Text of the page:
I bought a Lenovo IdeaPad 3 15ALC6. It features an AMD Ryzen 3 5300U with integrated graphics, 8GB of RAM and 512GB NVMe. These features are adequate for its low price, though an even better deal would have been the slightly more expensive model with AMD Ryzen 5 5500U. The main limitation I can see is the small amount of memory which is shared with the GPU, but this is common in budget laptops.
Its compatibility with Linux turned out to be excellent because Lenovo has apparenly made some effort to ensure Fedora and Ubuntu work smoothly on their laptops. The model I bought didn’t have an OS preinstalled and I decided to install Ubuntu 22.04.
The first thing to do before installation was to visit BIOS by pressing F2. You can select the boot media by pressing F12.
I disabled Secure Boot because it usually gets in the way of Linux distributions, although it’s not strictly necessary for Ubuntu.
Another option of interest was Set UMA Frame Buffer size. This gives you the option of choosing how much of the shared memory to be allocated to the GPU, either 512MB, 1GB or the default 2GB. If you leave it at the default setting, you will find that only 6GB out of 8GB are available to the main system and that’s not much.
After completing the installation, I wanted to try certain things that could improve the battery life. I took some hints from the Arch wiki. I configured the system to use the newer AMD P-State driver instead of ACPI CPUFreq. Phoronix has some benchmarks that show it to be marginally more energy efficient.
/etc/default/grub to look like:
GRUB_CMDLINE_LINUX_DEFAULT="quiet splash amd_pstate=passive"
Phoronix has also benchmarked the power consumption of Gnome and KDE under Wayland and X.Org and found that Wayland is more power efficient in either Gnome or KDE.
Mostly AC power
If you mostly use the laptop connected to a power supply, Lenovo has a feature called Conservation Mode which can prolong the life of the battery. It keeps the battery charged at 50-60% instead of going up to 100% and staying there continuously, which can reduce its capacity over time. Here is a good source of information on the issue.
To enable Conservation Mode:
echo 1 | sudo tee /sys/bus/platform/drivers/ideapad_acpi/VPC2004:00/conservation_mode
To disable Conservation Mode:
echo 0 | sudo tee /sys/bus/platform/drivers/ideapad_acpi/VPC2004:00/conservation_mode
This feature is sticky, you only have to do it once and it survives across reboots.
I plan to use this laptop now and then, mostly on battery. This means that the laptop will stay a lot of time in suspend mode. Suspend does use up a small amount of the energy over time, so a better idea would be to either Power Off or to enable Hibernate.
I enabled Suspend-Then-Hibernate. This mode combines the best of both options: The system is suspended when I close the lid. It starts again quickly when I open it. If I don’t use for 3 hours, then a RTC trigger wakes it up and hibernates it.
Here is how to enable Hibernate on Ubuntu 22.04:
- Boot a live USB.
- Shrink the main partition. The laptop has 8GB of RAM so I went with a 10GB partition, following this advice.
- Create a swap partition with type
- Reboot into main installation.
/etc/fstab to include the new swap partition:
# Get the UUID of the swap partition
sudo swapoff -a
#/swapfile none swap defaults 0 0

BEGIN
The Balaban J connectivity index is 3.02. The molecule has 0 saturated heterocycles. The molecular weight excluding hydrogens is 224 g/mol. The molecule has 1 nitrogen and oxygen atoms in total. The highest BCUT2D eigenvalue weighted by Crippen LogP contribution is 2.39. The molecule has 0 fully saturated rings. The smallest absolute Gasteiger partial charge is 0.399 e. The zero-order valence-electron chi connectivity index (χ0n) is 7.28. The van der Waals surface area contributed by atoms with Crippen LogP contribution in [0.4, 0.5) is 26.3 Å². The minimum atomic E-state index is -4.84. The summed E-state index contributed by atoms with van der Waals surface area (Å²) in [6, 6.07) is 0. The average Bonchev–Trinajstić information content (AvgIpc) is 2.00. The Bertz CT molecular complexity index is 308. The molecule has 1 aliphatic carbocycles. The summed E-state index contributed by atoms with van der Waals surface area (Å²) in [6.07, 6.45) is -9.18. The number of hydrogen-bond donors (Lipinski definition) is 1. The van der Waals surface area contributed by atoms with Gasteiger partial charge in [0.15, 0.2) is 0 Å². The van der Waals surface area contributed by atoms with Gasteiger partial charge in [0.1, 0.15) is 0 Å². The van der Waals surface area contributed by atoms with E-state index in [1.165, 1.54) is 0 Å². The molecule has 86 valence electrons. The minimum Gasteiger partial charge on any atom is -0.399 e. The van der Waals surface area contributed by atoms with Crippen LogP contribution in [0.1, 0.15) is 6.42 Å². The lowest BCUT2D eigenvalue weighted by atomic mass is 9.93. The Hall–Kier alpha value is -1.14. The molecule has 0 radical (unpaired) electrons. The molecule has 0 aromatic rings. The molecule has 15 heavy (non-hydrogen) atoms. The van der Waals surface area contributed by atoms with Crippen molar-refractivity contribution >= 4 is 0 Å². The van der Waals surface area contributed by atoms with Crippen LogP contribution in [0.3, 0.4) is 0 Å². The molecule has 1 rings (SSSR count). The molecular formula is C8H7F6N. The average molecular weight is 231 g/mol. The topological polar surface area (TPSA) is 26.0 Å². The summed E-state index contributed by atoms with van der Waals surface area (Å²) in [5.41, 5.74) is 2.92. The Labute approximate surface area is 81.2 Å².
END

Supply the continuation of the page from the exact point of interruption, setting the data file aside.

UUID=<YOUR_SWAP_UUID> none swap defaults 0 0
Comment out the line about the swapfile, we are using a swap partition now. You can later remove /swapfile to reclaim its space.
sudo swapon -a
/etc/default/grub again to look like:
GRUB_CMDLINE_LINUX_DEFAULT="quiet splash resume=UUID=<YOUR_SWAP_UUID>"
sudo systemctl hibernate
This also enabled the option to Hibernate in Gnome’s Power Off/Log out menu. I didn’t need to install any package, since it’s all handled by
And now we can enable Suspend-Then-Hibernate:
You can also use
hybrid-sleep if you prefer, which hibernates the system and then suspends it instead of powering off.
Have also a look at
/etc/systemd/sleep.conf and in particular
HibernateDelaySec=180min, the time before the system wakes up from suspension to hibernate.
Note that this method only handles suspension when you close the lid. If suspension is triggered by other means e.g. by inactivity after some time, then it will go into normal suspension. However it’s good enough for me. There are other options that may work better for you.
Another tip that will prevent the battery from losing capacity over time: Don’t fully charge it and don’t let it fully discharge. Keep the battery levels at 30%-80%.
Although I prefer Firefox, I installed Google Chrome. I didn’t use
snap but went instead with
apt and the
.deb straight from Google. The reason I picked Google Chrome, not even Chromium, was because I wanted to make sure video decoding was hardware accelerated (and more power efficient). You can verify that this is the case visiting
I also tried TLP and auto-cpufreq. These are often recommended to optimize battery life further. However, I am not sure they do something useful. Gnome has
power-profiles-daemon and KDE has the equivalent
powerdevil. Bluetooth, which is power hungry, is turned off by default by Gnome. So perhaps
TLP isn’t as useful these days as it used to be. As for
auto-cpufreq, what it does is toggle the scheduler between
performance as well as turn CPU boost on and off, instead of letting
schedutil handle it. It seems a bit messy to me and possibly hurting performance, so I didn’t keep it after all.
So what is the battery life on this Linux laptop compared to Windows? I haven’t run a benchmark but compared to the battery life of a Dell Latitude 3520, a laptop with similar specifications running Windows, my impression is that they last about the same. Linux however uses fewer resources, especially memory and it generally feels snappier.